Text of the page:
so opposed to the way they actually act. The bright young woman in my classroom
in reality thought, and acted as if she thought, that she deserved the A.
She did not act, did not behave, did not live, in accordance with the silly
notions she professed to believe.
People have to be taught this sort of silliness because a moral imperative
exists inherent in the human mind. We know that by observing children.
Children early on know, instinctively, the concept of fairness, the distinction
between right and wrong, truth and lies. They have to be educated out of
it. They have to be carefully taught. It's what's called trained incapacity.
Who is training people to be morally incapable? Misguided parents and
teachers, especially in high schools and universities, and especially in
the humanities and social sciences where I hang out. And, above all, the
media. To whose advantage is it that kids should think that the only ultimate
value is what you feel like owning, having, using? To retailers, wholesalers,
This relativism is everywhere. One reason why juries are so impressionable
is because the law is currently so removed from justice. Rather than determining
right or wrong, the jury is asked to decide on the basis of law, mostly
statute law, legislated law, and much it enacted on behalf of special interest
groups. Fortunately enough shreds of natural law (the law derived from the
Creator) cling to us that we still outlaw raping children (though the tolerance
of pornography is undermining even that) and murder (though the complex
inconsistencies of the legal system is undermining even that).
The current dismissal of Reason is depressing, as the results of such a
dismissal were foretold during the eighteenth century. Many philosophers,
such as Thomas Jefferson, still firmly declared that the rights of life,
liberty, and the pursuit of happiness were rights precisely they came from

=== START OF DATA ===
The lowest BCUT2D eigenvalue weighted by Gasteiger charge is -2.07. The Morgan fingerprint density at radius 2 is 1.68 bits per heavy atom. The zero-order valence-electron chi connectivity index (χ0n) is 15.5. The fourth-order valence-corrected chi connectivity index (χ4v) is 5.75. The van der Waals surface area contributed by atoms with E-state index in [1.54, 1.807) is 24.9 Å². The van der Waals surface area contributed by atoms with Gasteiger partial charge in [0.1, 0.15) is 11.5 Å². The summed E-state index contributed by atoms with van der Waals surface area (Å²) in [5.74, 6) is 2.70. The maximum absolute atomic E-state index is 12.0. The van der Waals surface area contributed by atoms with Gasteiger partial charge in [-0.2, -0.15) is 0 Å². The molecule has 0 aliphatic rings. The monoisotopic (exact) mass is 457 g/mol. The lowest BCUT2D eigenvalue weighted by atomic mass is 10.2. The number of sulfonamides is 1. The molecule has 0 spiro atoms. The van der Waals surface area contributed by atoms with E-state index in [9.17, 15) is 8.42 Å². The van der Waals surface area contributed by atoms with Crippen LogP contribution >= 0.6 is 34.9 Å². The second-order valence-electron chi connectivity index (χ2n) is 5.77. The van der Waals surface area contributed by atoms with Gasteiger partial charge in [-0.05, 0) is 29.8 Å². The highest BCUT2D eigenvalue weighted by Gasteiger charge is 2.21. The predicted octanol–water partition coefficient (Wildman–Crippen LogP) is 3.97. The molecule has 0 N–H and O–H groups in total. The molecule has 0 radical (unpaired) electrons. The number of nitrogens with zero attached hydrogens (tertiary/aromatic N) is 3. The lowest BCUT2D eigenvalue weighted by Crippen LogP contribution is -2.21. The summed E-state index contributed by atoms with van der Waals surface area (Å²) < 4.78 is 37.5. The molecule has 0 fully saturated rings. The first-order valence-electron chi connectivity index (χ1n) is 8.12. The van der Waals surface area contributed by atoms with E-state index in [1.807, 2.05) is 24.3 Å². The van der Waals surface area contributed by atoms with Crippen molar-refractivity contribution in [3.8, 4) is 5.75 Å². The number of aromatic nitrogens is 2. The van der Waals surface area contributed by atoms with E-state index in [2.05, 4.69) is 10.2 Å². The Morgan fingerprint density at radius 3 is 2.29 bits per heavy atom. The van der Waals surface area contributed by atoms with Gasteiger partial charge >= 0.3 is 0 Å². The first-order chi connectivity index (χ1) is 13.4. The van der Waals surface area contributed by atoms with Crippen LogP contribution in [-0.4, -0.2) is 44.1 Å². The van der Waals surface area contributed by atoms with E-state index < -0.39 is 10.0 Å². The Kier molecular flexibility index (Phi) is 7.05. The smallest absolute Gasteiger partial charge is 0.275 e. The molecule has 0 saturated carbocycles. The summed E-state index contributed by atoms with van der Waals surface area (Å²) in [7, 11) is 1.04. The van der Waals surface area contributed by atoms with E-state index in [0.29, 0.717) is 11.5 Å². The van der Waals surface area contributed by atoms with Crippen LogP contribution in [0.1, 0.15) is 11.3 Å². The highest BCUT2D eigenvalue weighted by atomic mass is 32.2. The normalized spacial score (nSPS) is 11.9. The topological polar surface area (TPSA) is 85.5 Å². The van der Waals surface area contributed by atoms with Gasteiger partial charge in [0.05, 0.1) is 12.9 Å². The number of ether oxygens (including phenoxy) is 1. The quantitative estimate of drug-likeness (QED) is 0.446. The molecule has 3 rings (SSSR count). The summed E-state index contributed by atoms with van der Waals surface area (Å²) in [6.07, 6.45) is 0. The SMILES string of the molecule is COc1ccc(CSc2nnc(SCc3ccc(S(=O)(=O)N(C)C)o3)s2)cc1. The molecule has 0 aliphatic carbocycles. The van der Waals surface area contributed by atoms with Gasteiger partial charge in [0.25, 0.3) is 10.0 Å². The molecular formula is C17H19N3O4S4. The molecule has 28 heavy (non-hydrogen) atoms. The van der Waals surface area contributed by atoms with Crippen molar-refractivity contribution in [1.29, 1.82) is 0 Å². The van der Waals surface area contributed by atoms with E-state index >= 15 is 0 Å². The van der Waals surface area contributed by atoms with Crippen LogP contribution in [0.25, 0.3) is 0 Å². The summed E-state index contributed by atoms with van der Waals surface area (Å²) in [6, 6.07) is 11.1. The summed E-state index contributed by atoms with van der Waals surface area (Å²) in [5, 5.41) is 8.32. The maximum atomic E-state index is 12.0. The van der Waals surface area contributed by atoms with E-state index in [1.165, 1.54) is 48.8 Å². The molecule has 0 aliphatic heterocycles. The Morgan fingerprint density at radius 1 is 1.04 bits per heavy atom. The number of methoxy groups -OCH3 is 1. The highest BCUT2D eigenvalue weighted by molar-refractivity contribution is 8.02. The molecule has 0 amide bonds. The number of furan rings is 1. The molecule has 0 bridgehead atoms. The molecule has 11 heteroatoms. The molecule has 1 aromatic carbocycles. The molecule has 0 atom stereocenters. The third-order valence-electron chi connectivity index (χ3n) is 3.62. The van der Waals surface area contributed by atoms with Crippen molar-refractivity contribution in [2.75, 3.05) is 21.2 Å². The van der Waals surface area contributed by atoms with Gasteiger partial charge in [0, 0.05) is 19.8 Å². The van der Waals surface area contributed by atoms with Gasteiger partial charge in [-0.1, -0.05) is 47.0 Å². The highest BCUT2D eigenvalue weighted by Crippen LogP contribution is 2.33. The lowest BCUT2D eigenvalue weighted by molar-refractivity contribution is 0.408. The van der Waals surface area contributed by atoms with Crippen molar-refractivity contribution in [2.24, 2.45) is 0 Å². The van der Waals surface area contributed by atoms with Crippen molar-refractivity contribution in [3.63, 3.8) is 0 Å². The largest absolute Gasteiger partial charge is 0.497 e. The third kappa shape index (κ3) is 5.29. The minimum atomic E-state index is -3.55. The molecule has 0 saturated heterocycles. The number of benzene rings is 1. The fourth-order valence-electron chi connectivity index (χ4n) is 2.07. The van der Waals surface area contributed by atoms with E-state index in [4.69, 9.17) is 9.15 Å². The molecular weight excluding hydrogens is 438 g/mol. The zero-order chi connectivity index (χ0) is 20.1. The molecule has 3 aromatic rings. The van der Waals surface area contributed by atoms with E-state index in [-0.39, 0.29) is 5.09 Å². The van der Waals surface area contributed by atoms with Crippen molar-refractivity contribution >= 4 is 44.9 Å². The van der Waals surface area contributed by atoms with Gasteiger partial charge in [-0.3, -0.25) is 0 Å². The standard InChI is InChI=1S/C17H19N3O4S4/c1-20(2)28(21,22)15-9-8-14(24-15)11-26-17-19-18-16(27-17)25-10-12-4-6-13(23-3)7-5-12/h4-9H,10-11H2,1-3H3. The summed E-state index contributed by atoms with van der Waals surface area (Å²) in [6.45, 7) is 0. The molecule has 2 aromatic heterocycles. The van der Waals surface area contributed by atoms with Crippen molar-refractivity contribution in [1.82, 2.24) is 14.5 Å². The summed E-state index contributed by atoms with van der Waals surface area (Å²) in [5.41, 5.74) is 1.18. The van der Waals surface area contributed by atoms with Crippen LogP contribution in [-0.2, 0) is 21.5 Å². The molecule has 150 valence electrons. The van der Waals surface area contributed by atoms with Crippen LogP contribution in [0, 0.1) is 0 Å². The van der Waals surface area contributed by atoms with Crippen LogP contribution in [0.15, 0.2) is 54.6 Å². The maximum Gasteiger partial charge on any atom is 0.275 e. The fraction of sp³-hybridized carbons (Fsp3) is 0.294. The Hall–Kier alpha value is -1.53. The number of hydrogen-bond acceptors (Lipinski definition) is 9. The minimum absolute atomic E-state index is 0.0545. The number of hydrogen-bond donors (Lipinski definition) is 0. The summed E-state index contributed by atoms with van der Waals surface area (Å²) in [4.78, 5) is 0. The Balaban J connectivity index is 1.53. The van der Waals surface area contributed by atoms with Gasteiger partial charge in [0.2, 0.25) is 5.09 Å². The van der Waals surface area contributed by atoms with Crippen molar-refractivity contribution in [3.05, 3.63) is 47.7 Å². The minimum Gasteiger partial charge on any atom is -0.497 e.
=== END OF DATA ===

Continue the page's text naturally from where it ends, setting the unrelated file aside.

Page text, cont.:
Nature and Nature's God. The great philosopher Immanuel Kant constructed
a moral system of universal validity based, not upon revelation, but upon
reason. But some Enlightenment writers emphasized the human origin of human
knowledge, law, and morality. The implications of this were seen, and shown,
quite clearly buy none other than the Marquis de Sade, a brilliant writer
as well as the originator of sadism. Sade took relativist assumptions to
their logical extreme. If there are no moral absolutes, then there are
no moral absolutes. If you prefer having a good dinner at a restaurant
to raping and killing children, that is your prerogative, fine, and I don't
judge you, but if I prefer raping and murdering children, what grounds do
you have for judging me? The Enlightenment philosophers fell over one another
disowning Sade, particularly since he practiced much of what he preached,
but he was dead right. If there are no absolutes there are no absolutes.
One Relativist reply is: don't worry. Societies make social contracts
that prevent fundamental evils. Oh? Says who? What authority determines
what these fundamental evils are? Or, don't worry: no society would form
values allowing the raping and murdering of babies. Oh? Such societies
have existed and do exist. Absent inherent, absolute values, who indeed
is to say what is what is right? Sixty years ago, German society supported
Hitler, and there are still a lot of Russians who honor Stalin. Human nature
is basically good. Says who? Say the victims of Timothy McVeigh? Of Hitler,
or Pol Pot, or Stalin, or Genghis Khan, or of holy inquisitions and holy
wars? Relativists may object to torturing babies or exterminating Jews,
but on what basis? Because they happen to feel that it isn't nice? You
must not bomb synagogues? Says who? You must not discriminate against
African-Americans. Says who? You must not legislate what a woman may do
with her body. Says who? Every moral statement a Relativist makes, whether
others agree with it or not, falls when confronted with the simple question,
says who? "Says I" is the only ultimate response a Relativist
can make. And the reply to that is pretty quick: "So what?"
Another response is that most people who call themselves Relativists don't
really, at bottom, think that way. I think this is true. Fine. Then let
us stop pretending to believe what we do not.
In intellectual circles today it is difficult to assert the existence of
timeless truth, or to distinguish clearly between right and wrong, good
and evil, because then one runs up against a cherished assumption of late
twentieth-century intellectuals, namely, that we humans are morally autonomous
beings who have every right to act by our own standards. This belief floats,
vaguely, somewhere above the logically preceding assumption that human nature